Ilsa J. Bick
Release date: February 1st, 2012
by Lerner Publishing Group
Goodreads / Purchase
There are stories where the girl gets her prince, and they live happily ever after. (This is not one of those stories.)
Jenna Lord’s first sixteen years were not exactly a fairytale. Her father is a controlling psycho and her mother is a drunk. She used to count on her older brother—until he shipped off to Afghanistan. And then, of course, there was the time she almost died in a fire.
There are stories where the monster gets the girl, and we all shed tears for his innocent victim. (This is not one of those stories either.)
Mitch Anderson is many things: A dedicated teacher and coach. A caring husband. A man with a certain…magnetism.
And there are stories where it’s hard to be sure who’s a prince and who’s a monster, who is a victim and who should live happily ever after. (These are the most interesting stories of all.)
Drowning Instinct is a novel of pain, deception, desperation, and love against the odds—and the rules.
*A copy was provided by Lerner Publishing Group for review purposes*
Insane! This is the best word to describe Drowning Instinct. Insanely good. Insanely terrifying. I-n-s-a-n-e! Ever since I cracked the cover, I can’t stop thinking about this book. First, to analyze it, now, to figure out what the heck I’ve just read. It’s the type of book that you just plow through because it makes you so restless that you must keep reading and reading, all the while knowing, just knowing, that the storm is coming. So close it could be right on the next page. Really, it’s freaking brilliant! Even though I’m still dumbfounded by it. You’ll turn the last page, you’ll gasp, you’ll think, you’ll reminisce. Some may even read it again, though I doubt that would help. Don’t get me wrong, the book is far from confusing, it’s simply unreal. You just need to read it to understand. It’s also the the type of story best enjoyed when you know nothing about it going in. So all I’m going to tell you is this:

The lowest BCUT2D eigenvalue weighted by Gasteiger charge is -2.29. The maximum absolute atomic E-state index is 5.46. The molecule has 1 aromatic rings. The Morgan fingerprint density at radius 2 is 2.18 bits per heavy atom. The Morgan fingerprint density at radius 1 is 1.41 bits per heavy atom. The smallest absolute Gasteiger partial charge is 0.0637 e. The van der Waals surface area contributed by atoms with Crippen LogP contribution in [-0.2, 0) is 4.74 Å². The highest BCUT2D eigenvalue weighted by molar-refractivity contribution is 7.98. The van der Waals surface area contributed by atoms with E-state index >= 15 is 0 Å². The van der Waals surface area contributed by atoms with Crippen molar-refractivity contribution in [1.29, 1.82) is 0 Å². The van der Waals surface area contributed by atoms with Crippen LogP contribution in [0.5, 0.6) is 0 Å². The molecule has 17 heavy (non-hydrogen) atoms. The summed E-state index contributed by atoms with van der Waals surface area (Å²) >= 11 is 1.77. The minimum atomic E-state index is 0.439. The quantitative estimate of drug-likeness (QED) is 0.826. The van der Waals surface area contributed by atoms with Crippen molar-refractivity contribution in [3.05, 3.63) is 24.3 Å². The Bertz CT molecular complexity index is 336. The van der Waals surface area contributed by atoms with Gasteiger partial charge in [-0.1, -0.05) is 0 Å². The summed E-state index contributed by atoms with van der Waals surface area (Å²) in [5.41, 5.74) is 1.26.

Jenna tells us her story. Scratch that. She tells the police her story by way of a tape recorder they give her so she can do it at her own pace. (The format is reminiscent of Jay Asher’s Thirteen Reasons Why). While she’s telling it, you feel so close to this character it’s like you’re connected to her. You can hear her intonations, feel the tone of her voice. On top of this, she sounds her age; she sounds like you’d expect her to sound. It makes her so real and most importantly: sincere. Jenna comes off as smart and flawed, she’s struggling to find herself. To find someone who will listen and care. Then she does: she finds Mitch- her teacher. We’re sent deep into Jenna’s thoughts and feelings during this story. So deep that we get easily confused as to who, exactly, is the victim here. Things that you thought you were against, don’t seem so wrong anymore. It’s not black and white; just like real life. Flawlessly weaved together, the multiple plot lines hypnotizes you so, that you don’t realize you’ve been holding your breath for 45 minutes frantically turning the pages. (What? you can’t hold your breath for that long? Well… you will LEARN!).
Do you get it yet? This book is intense! Intense, suspenseful, passionate- all masterfully put together into an incredibly, profound novel.
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